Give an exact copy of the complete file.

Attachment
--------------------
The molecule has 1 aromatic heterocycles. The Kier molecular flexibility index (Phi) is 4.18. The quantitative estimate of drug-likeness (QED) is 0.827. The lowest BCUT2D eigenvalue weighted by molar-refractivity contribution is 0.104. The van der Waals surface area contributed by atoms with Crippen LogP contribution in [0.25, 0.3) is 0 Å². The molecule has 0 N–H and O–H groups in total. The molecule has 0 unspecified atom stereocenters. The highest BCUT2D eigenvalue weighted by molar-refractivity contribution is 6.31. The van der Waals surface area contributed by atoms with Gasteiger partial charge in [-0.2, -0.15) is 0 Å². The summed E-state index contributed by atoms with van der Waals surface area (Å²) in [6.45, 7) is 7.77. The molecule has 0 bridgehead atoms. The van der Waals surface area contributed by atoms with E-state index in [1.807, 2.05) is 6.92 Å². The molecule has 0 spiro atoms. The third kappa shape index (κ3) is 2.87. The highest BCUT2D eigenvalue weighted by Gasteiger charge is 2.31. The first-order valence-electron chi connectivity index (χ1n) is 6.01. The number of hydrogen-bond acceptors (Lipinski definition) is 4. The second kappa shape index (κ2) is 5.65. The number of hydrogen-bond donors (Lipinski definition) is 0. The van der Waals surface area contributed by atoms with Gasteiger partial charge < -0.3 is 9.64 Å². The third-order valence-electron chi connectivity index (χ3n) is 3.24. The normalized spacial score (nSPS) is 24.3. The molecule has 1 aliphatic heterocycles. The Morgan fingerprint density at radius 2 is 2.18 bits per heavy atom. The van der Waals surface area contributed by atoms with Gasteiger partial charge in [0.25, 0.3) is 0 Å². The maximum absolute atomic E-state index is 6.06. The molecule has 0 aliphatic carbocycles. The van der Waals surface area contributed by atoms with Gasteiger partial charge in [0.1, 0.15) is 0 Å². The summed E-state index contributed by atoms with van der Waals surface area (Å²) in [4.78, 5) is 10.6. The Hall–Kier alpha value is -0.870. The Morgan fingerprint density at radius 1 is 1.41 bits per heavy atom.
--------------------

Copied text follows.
The molecule has 1 aromatic heterocycles. The Kier molecular flexibility index (Phi) is 4.18. The quantitative estimate of drug-likeness (QED) is 0.827. The lowest BCUT2D eigenvalue weighted by molar-refractivity contribution is 0.104. The van der Waals surface area contributed by atoms with Crippen LogP contribution in [0.25, 0.3) is 0 Å². The molecule has 0 N–H and O–H groups in total. The molecule has 0 unspecified atom stereocenters. The highest BCUT2D eigenvalue weighted by molar-refractivity contribution is 6.31. The van der Waals surface area contributed by atoms with Gasteiger partial charge in [-0.2, -0.15) is 0 Å². The summed E-state index contributed by atoms with van der Waals surface area (Å²) in [6.45, 7) is 7.77. The molecule has 0 bridgehead atoms. The van der Waals surface area contributed by atoms with E-state index in [1.807, 2.05) is 6.92 Å². The molecule has 0 spiro atoms. The third kappa shape index (κ3) is 2.87. The highest BCUT2D eigenvalue weighted by Gasteiger charge is 2.31. The first-order valence-electron chi connectivity index (χ1n) is 6.01. The number of hydrogen-bond acceptors (Lipinski definition) is 4. The second kappa shape index (κ2) is 5.65. The number of hydrogen-bond donors (Lipinski definition) is 0. The van der Waals surface area contributed by atoms with Gasteiger partial charge < -0.3 is 9.64 Å². The third-order valence-electron chi connectivity index (χ3n) is 3.24. The normalized spacial score (nSPS) is 24.3. The molecule has 1 aliphatic heterocycles. The Morgan fingerprint density at radius 2 is 2.18 bits per heavy atom. The van der Waals surface area contributed by atoms with Gasteiger partial charge in [0.25, 0.3) is 0 Å². The maximum absolute atomic E-state index is 6.06. The molecule has 0 aliphatic carbocycles. The van der Waals surface area contributed by atoms with Gasteiger partial charge in [0.1, 0.15) is 0 Å². The summed E-state index contributed by atoms with van der Waals surface area (Å²) in [4.78, 5) is 10.6. The Hall–Kier alpha value is -0.870. The Morgan fingerprint density at radius 1 is 1.41 bits per heavy atom.